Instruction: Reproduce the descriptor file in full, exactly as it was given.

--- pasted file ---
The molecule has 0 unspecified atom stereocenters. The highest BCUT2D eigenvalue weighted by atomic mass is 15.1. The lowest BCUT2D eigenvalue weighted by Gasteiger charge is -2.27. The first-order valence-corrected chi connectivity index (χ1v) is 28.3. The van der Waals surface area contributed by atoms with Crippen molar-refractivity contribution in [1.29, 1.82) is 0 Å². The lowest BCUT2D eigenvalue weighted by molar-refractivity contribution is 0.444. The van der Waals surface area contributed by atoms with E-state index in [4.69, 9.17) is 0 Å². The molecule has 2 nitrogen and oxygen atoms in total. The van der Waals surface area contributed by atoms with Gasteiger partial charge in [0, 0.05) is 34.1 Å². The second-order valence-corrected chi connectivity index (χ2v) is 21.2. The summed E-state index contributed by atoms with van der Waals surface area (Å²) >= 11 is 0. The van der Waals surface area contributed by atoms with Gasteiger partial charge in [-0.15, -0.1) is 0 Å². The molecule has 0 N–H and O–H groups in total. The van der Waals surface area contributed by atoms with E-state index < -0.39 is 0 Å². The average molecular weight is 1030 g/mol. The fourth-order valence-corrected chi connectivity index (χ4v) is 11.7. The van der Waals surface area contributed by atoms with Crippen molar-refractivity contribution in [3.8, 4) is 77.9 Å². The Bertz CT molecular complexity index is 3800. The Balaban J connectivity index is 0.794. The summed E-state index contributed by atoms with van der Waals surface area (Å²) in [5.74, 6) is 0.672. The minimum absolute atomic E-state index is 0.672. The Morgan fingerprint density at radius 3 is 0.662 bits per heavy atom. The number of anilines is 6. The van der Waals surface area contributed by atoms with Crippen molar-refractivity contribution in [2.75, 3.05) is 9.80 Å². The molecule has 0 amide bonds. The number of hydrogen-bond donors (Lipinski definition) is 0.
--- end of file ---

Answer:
The molecule has 0 unspecified atom stereocenters. The highest BCUT2D eigenvalue weighted by atomic mass is 15.1. The lowest BCUT2D eigenvalue weighted by Gasteiger charge is -2.27. The first-order valence-corrected chi connectivity index (χ1v) is 28.3. The van der Waals surface area contributed by atoms with Crippen molar-refractivity contribution in [1.29, 1.82) is 0 Å². The lowest BCUT2D eigenvalue weighted by molar-refractivity contribution is 0.444. The van der Waals surface area contributed by atoms with E-state index in [4.69, 9.17) is 0 Å². The molecule has 2 nitrogen and oxygen atoms in total. The van der Waals surface area contributed by atoms with Gasteiger partial charge in [0, 0.05) is 34.1 Å². The second-order valence-corrected chi connectivity index (χ2v) is 21.2. The summed E-state index contributed by atoms with van der Waals surface area (Å²) >= 11 is 0. The van der Waals surface area contributed by atoms with Gasteiger partial charge in [-0.15, -0.1) is 0 Å². The molecule has 0 N–H and O–H groups in total. The van der Waals surface area contributed by atoms with E-state index < -0.39 is 0 Å². The average molecular weight is 1030 g/mol. The fourth-order valence-corrected chi connectivity index (χ4v) is 11.7. The van der Waals surface area contributed by atoms with Crippen molar-refractivity contribution in [3.8, 4) is 77.9 Å². The Bertz CT molecular complexity index is 3800. The Balaban J connectivity index is 0.794. The summed E-state index contributed by atoms with van der Waals surface area (Å²) in [5.74, 6) is 0.672. The minimum absolute atomic E-state index is 0.672. The Morgan fingerprint density at radius 3 is 0.662 bits per heavy atom. The number of anilines is 6. The van der Waals surface area contributed by atoms with Crippen molar-refractivity contribution in [2.75, 3.05) is 9.80 Å². The molecule has 0 amide bonds. The number of hydrogen-bond donors (Lipinski definition) is 0.